This restaurant review is part of Slide Night’s NYC Uncovered series.
In a city with over 24,000 restaurants serving almost every cuisine known to mankind, novelty and originality are hard to come by. In spite of the growing restaurant industry, New York City’s newest addition, Rezdôra, makes a lasting impression.
When my boyfriend and I were trying to pick our Saturday night date night location, there was no question that we would venture to Manhattan’s quaint flatiron district especially because we are dedicated Master of None fans. Opened by Chef Stefano Secchi who trained in the famous three-Michelin star restaurant Osteria Francescana in Modena, Italy, Rezdôra specializes in seasonal pastas accompanied by tasteful wine pairings.
Despite the unwelcoming weather, we walked into a packed restaurant on day three of its opening and were hospitably welcomed to a rustic, cozy atmosphere that felt just like Grandma’s home- a tribute to the term “Rezdôra” which means grandmother in Modenese. Our server walked us over to a corner table with beautiful overhead lighting that made us feel immediately comfortable.
We each started off with a glass of delicious Italian red wine to prepare us for our hearty meal. The first antipasti course was a no-brainer. We opted to share the burrata, which tasted as smooth and velvety as it looked and ordered a side of fett’unta (a fancy phrase for lightly toasted bread with olive oil). Overall, the burrata topped with toasted hazelnuts, was a pleasant surprise, although neither of us were impressed by having to pay for overly-salty bread that is usually complimentary at other establishments. We were also offered a complimentary starter; small crostini bites topped with ricotta cheese and jam- a perfect marriage of sweet and savory to prepare our palettes.
Since calories obviously don’t count on weekends, the next pasta course was my most-anticipated part of the meal. As a vegetarian, finding dishes that fit my dietary restrictions is not too difficult, and Rezdôra certainly did not disappoint. I opted for the uovo raviolo di nino bergese, fluffy pasta with a ricotta and egg stuffing, garnished with asparagus and black truffles. Though the dish could have done with fewer truffles, the pasta tasted like it was meticulously and carefully made. My boyfriend, an enthusiastic omnivore, ordered the spaghettoni con vongole, delicately topped with parsley and garlic and served under a bed of clams. He was certainly impressed by the flavor combination and enjoyed the thick spaghetti that seemed to melt in his mouth. The chef also provided us with a complimentary sampling of the maccheroni al pettine, a duck dish that I did not have the opportunity to try.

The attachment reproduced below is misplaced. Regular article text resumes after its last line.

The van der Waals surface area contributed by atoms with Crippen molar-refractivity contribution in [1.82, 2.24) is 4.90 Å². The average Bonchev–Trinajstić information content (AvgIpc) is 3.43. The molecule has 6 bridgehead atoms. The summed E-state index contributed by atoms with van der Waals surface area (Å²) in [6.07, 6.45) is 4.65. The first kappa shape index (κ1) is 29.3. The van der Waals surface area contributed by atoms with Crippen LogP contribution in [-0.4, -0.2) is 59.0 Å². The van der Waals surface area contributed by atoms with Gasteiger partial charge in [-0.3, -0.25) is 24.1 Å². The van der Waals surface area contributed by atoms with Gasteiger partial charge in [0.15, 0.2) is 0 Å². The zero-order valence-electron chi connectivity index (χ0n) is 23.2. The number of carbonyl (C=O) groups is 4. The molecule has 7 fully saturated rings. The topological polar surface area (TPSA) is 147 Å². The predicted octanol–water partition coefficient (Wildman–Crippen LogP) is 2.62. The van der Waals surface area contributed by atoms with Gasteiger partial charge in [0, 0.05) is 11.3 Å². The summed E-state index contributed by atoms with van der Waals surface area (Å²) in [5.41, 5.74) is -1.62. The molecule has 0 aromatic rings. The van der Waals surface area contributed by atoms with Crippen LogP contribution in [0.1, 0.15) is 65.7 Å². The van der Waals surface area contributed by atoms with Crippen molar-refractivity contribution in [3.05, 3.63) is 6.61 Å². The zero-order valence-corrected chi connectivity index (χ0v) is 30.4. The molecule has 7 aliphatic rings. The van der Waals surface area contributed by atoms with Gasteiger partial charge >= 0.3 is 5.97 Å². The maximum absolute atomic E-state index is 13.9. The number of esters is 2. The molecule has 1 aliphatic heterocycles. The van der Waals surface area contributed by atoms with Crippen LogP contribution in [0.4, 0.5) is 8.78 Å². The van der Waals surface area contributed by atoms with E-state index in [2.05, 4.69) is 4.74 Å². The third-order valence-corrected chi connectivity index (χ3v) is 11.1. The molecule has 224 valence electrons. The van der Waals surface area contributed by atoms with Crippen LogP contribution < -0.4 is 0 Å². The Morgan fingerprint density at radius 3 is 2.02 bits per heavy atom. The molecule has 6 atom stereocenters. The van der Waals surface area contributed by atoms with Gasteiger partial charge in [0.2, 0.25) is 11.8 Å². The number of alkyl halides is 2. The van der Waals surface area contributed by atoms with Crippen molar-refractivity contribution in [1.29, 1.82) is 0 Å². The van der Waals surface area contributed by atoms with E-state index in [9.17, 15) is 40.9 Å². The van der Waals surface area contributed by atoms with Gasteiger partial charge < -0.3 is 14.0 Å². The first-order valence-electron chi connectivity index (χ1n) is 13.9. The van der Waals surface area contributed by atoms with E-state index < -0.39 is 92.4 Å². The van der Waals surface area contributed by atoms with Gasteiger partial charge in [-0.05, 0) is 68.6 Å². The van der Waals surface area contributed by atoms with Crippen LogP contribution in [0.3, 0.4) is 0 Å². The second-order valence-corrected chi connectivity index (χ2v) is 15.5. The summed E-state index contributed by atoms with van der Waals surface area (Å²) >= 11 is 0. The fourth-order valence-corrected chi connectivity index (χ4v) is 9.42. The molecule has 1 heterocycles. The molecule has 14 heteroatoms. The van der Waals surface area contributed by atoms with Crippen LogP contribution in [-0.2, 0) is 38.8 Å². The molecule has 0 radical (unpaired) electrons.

As we dined, I overheard many of the patrons expressing their delight over the food. In fact, one group sitting near us who were celebrating an early Mother’s Day meal remarked that the “prosciutto was some of the best they ever had.” Although the food received much-deserved praise, we did overhear disappointment over the service and the increasing wait time before getting their food or drinks. The wait time however, did not stop me from ordering a dessert, particularly the lemon ricotta cheesecake that I was eyeing all night. When it appeared, it was perfectly paired with a light and airy lemon sorbet and a side of candied pistachio sable.
It is important to recognize the grit and dedication it takes to open a new business, especially in the mean streets of Manhattan. Overall, Rezdôra did a fantastic job of inviting foodies to experience a glimpse of the Emilia Romagna region that is undoubtedly an integral part of Italy’s gastronomy. Just in case your trip to Northern Italy is currently on hold, visit Chef Secchi’s microcosm of home and prepare your taste buds for a delightful experience.
Written by Pooja Shah; Photos by Pooja Shah.
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Rezdôra is open 7 days a week; 27 E 20th Street, New York, NY 10003.